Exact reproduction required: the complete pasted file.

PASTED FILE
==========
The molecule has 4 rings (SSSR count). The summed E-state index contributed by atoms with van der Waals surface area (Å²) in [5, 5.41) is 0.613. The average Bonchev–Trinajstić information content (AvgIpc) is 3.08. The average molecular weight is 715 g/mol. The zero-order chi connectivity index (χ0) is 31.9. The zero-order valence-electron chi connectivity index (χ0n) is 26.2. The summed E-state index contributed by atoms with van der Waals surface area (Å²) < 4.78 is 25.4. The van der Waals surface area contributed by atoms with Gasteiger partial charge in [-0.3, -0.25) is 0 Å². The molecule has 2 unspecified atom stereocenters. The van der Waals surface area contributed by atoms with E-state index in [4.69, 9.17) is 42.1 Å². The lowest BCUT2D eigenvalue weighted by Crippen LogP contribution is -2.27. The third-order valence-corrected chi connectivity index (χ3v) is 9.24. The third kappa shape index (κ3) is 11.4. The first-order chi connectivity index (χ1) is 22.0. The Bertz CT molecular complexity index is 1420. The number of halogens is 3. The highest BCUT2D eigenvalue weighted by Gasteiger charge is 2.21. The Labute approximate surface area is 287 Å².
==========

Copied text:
The molecule has 4 rings (SSSR count). The summed E-state index contributed by atoms with van der Waals surface area (Å²) in [5, 5.41) is 0.613. The average Bonchev–Trinajstić information content (AvgIpc) is 3.08. The average molecular weight is 715 g/mol. The zero-order chi connectivity index (χ0) is 31.9. The zero-order valence-electron chi connectivity index (χ0n) is 26.2. The summed E-state index contributed by atoms with van der Waals surface area (Å²) < 4.78 is 25.4. The van der Waals surface area contributed by atoms with Gasteiger partial charge in [-0.3, -0.25) is 0 Å². The molecule has 2 unspecified atom stereocenters. The van der Waals surface area contributed by atoms with E-state index in [4.69, 9.17) is 42.1 Å². The lowest BCUT2D eigenvalue weighted by Crippen LogP contribution is -2.27. The third-order valence-corrected chi connectivity index (χ3v) is 9.24. The third kappa shape index (κ3) is 11.4. The first-order chi connectivity index (χ1) is 22.0. The Bertz CT molecular complexity index is 1420. The number of halogens is 3. The highest BCUT2D eigenvalue weighted by Gasteiger charge is 2.21. The Labute approximate surface area is 287 Å².